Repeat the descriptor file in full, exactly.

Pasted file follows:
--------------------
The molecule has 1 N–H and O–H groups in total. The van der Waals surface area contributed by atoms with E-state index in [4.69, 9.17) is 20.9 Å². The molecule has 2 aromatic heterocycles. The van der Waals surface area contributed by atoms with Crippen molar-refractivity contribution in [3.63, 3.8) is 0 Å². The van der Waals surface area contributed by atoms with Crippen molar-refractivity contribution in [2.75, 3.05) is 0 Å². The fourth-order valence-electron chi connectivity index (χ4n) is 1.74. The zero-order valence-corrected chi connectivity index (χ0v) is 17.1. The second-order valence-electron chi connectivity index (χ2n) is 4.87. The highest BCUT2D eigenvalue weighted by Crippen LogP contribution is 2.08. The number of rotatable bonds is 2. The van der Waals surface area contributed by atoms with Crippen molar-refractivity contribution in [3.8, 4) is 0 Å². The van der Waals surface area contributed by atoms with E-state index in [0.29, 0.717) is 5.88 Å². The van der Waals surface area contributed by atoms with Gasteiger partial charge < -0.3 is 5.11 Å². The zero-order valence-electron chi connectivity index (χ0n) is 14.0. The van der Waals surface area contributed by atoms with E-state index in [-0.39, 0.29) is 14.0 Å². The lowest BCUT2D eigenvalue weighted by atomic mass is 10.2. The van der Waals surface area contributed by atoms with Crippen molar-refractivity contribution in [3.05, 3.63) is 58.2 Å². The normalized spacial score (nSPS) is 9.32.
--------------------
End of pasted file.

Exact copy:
The molecule has 1 N–H and O–H groups in total. The van der Waals surface area contributed by atoms with E-state index in [4.69, 9.17) is 20.9 Å². The molecule has 2 aromatic heterocycles. The van der Waals surface area contributed by atoms with Crippen molar-refractivity contribution in [3.63, 3.8) is 0 Å². The van der Waals surface area contributed by atoms with Crippen molar-refractivity contribution in [2.75, 3.05) is 0 Å². The fourth-order valence-electron chi connectivity index (χ4n) is 1.74. The zero-order valence-corrected chi connectivity index (χ0v) is 17.1. The second-order valence-electron chi connectivity index (χ2n) is 4.87. The highest BCUT2D eigenvalue weighted by Crippen LogP contribution is 2.08. The number of rotatable bonds is 2. The van der Waals surface area contributed by atoms with Crippen molar-refractivity contribution in [3.8, 4) is 0 Å². The van der Waals surface area contributed by atoms with E-state index in [0.29, 0.717) is 5.88 Å². The van der Waals surface area contributed by atoms with Gasteiger partial charge < -0.3 is 5.11 Å². The zero-order valence-electron chi connectivity index (χ0n) is 14.0. The van der Waals surface area contributed by atoms with E-state index in [-0.39, 0.29) is 14.0 Å². The lowest BCUT2D eigenvalue weighted by atomic mass is 10.2. The van der Waals surface area contributed by atoms with Crippen molar-refractivity contribution in [3.05, 3.63) is 58.2 Å². The normalized spacial score (nSPS) is 9.32.